According to estimates, data and AI could potentially add up to USD 500 billion to India’s GDP by 2025. According to the industry experts, even if we are to mine a portion of data in a trusted ecosystem exchange between the public and private sectors, there lies an enormous scope for innovation. “The next two and a half decades will be defined by how we approach the use of data in a big way to increase productivity, create new opportunities, enhance public services, and establish the country as a leader in the next wave of innovation,” Gupta adds.

Post pandemic, Indian organizations have been investing in talent and building a kinetic culture. These enterprises have realized that the future will belong to doers who can break through legacy constructs – even if it means replacing what they’re good at with new capabilities.

“The demand for digital transformation is clear. Even in the face of market fluctuations, businesses will invest in technology to acquire a digital edge and be future-proof. India is in a sweet spot because of diverse tech talent, robust government programs like Digital India, and a flourishing start-up ecosystem. These factors will catalyze India’s pivot from a service destination to a product destination, helping us get closer to our dream of becoming a $5 trillion economy by 2025,” says S. Durgaprasad, Co-Founder, Director, and Group CEO, Bahwan CyberTek.

Having the third largest startup sector in the world with over 75,000 businesses, the Prime Minister has labelled startups as the "backbone" of New India. “Now, as we chart our course for the coming era, we believe it's crucial to develop solutions that help maintain a sustainable future for the country. For this purpose, there must be a focus on upgrading to sustainable solutions, investing in automation, and garnering visibility for the country on global platforms,” says Irfan Pathan, Founder & CEO, Pi Green Innovations.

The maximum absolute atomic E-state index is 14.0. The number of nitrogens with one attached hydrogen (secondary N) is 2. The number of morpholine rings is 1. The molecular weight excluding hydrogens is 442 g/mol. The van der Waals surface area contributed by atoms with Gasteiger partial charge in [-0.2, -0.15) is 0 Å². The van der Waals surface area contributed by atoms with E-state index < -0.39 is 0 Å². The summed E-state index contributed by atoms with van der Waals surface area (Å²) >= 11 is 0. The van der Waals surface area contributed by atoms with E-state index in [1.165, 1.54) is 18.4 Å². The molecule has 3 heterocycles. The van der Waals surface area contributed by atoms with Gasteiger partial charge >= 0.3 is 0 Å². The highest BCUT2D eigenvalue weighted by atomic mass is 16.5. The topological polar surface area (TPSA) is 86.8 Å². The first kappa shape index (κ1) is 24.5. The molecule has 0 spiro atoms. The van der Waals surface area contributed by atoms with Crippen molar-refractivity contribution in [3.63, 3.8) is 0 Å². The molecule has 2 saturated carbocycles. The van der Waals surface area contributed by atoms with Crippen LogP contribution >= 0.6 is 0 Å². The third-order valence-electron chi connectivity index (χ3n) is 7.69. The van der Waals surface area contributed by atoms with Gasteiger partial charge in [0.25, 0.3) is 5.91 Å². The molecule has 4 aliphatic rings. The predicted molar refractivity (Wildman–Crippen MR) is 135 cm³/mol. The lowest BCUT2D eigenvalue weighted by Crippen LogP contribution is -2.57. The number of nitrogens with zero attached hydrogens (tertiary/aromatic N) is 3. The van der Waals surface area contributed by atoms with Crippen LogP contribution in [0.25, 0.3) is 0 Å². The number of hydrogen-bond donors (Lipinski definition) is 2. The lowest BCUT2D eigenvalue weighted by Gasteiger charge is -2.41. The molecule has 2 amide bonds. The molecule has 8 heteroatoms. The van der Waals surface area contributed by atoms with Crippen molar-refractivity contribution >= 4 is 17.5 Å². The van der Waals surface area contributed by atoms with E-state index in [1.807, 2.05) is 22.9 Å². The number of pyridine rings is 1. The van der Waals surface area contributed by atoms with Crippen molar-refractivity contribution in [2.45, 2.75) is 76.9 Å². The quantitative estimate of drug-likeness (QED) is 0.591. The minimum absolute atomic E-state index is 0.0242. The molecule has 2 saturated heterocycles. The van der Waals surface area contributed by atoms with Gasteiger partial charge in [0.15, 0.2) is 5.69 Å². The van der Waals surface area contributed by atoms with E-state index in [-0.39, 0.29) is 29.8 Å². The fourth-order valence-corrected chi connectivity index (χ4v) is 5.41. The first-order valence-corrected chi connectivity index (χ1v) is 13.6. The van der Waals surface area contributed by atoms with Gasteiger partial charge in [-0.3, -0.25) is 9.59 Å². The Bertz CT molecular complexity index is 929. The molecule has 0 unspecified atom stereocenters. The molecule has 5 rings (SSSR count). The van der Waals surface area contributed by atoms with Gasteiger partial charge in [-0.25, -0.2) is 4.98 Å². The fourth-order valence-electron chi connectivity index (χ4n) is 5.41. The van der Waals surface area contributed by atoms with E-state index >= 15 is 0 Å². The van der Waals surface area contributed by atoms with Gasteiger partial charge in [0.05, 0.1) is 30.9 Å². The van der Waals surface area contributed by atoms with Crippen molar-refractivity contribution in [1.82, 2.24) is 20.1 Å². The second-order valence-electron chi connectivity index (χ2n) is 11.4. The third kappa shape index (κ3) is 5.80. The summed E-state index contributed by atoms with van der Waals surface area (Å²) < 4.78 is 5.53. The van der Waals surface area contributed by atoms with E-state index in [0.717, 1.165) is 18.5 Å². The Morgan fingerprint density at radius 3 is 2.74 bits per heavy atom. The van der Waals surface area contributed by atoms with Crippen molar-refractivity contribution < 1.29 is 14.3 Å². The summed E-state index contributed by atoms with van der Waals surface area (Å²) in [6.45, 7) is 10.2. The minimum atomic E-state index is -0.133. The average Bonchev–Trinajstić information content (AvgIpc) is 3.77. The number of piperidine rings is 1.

With increasing investments, initiatives such as Make In India, and the overall advancement of technology, the Indian manufacturing sector is at the forefront of evolution. Over the years, the country continues to emphasize the need for energy consciousness in the country. “While we focus on transcending our modern infrastructure, there remains a prominent need to adopt a holistic approach to energy conservation. Now that we step into a new era of independence, we look forward to consistently delivering on our promise to contribute to a modern and sustainable tomorrow that complements the fast pace development that India continues to enjoy,” says Rajesh Uttamchandani, Director at Syska.